Judge Blocks Biden’s Post-Title 42 Catch-and-Release Policy
Neil Munro, Breitbart, May 12, 2023
A federal judge blocked a new catch-and-release policy announced by President Joe Biden’s border deputies shortly before they lifted the Title 42 border barrier at midnight.
The temporary restraining order (TRO) was signed by federal Judge T. Kent Wetherell of the U.S. District Court for the Northern District of Florida after a request by Florida’s Attorney General Ashley Moody. The TRO lasts up to 14 days and says:
DHS is enjoined from implementing or enforcing the parole policy contained in the May 10, 2023, Memorandum from U.S. Border Patrol Chief Raul Ortiz, titled “Policy on Parole with Conditions in Limited Circumstances Prior to Issuance of a Charging Document (Parole with Conditions).
A TRO is an extraordinary measure that preserves the status quo while a federal trial judge is determining whether to issue a preliminary injunction, or PI,” explained Breitbart News senior legal contributor Ken Klukowski.
The impact of the court decision is unclear. Biden’s border chief — Alejandro Mayorkas — seems determined to admit a huge number of job-seeking migrants. For example, Mayorkas may try to divert the migration through other questionable legal loopholes or announce that the U.S. superpower does not have the funds to detain the migrants.
“This is a harmful ruling that will result in unsafe overcrowding at C.B.P. facilities and undercut our ability to efficiently process and remove migrants, and risks creating dangerous conditions for Border Patrol agents and migrants,” the agency said in a statement to the New York Times.
More than 10,000 migrants have crossed the border on each of the last three days.
Many more are waiting in Mexico to walk through the border into Americans’ neighborhoods and workplaces.
The judge scoffed at the administration’s claim that his TRO would produce chaos at the border:
the Court fails to see a material difference between what [the border agency] will be doing under the challenged policy and what it claims that it would have to do if the policy was enjoined, because in both instances, aliens are being released into the country on an expedited basis without being placed in removal proceedings and with little to no vetting and no monitoring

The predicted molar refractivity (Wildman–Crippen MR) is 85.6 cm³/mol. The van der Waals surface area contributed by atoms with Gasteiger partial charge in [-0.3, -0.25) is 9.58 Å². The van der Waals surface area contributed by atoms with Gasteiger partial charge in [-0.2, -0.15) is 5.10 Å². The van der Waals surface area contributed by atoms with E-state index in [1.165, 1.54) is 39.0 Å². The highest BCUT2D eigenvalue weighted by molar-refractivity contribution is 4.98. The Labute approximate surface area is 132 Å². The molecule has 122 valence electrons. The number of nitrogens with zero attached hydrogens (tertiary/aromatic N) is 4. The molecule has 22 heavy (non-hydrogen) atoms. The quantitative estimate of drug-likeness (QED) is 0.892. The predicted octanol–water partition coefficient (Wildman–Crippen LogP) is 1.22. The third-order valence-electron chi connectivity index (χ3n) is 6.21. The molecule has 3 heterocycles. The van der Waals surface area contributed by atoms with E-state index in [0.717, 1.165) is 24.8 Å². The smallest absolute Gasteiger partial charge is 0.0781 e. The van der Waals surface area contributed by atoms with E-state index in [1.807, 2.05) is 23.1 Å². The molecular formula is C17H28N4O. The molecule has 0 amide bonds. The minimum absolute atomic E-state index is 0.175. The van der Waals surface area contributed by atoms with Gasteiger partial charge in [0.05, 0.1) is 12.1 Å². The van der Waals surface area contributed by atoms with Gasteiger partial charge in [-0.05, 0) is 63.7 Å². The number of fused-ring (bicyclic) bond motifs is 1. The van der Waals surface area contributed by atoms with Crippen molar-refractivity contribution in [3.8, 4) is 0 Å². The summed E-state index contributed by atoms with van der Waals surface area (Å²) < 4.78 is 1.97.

In March, Wetherell blocked a very similar catch-and-release policy, dubbed “Parole + ATD.” The ATD term refers to “Alternatives to Detention” and it was being used by Mayorkas to dodge the federal law that requires him to detain asylum-seeking migrants until their requests are decided.
The federal government’s policy of catch-and-release has allowed at least seven million migrants to reach the United States since 2011. The policy enables migrants to hire smugglers by first mortgaging their farms and homes, and then quickly pay down the high-interest debts with wages earned at U.S. workplaces. If migrants were not released at the border, they could not repay the smuggling fees, and likely would not try to reach the United States.
In a preliminary statement on May 11, the judge declared that Mayorkas’ new “Parole With Conditions” catch-and-release policy is:
Strikingly similar to the Parole+ATD policy vacated in Florida in both its purpose (reducing overcrowding at border patrol facilities) and operation (by releasing aliens into the country without first at least issuing a charging document on the condition that they report to ICE within a specified period, despite having no real way to assess whether the alien is a public safety threat unless the alien self-reports his or her home-country criminal history).
The Washington Post described the new policy:
A memo issued Wednesday by Border Patrol Chief Raul Ortiz authorized supervisors in overcrowded areas to quickly release migrants using an authority he called “Parole with Conditions.” Migrants will be vetted and directed to report to U.S. immigration authorities in their destination cities within 60 days.
According to the Ortiz memo, “the decision to parole a noncitizen must still be made on a case-by-case individualized basis, examining all the facts and circumstances at the time of the noncitizen’s inspection, and only if there is an urgent humanitarian reason, such as ensuring the safety, health and security of the individual noncitizen, or significant public benefit justifying parole.”
In a midnight tweet about the border, Mayorkas ignored the judge’s order as he directed migrants to use the “legal pathways” that he has cut in the border, including the asylum loophole that will soon be judged by the Supreme Court: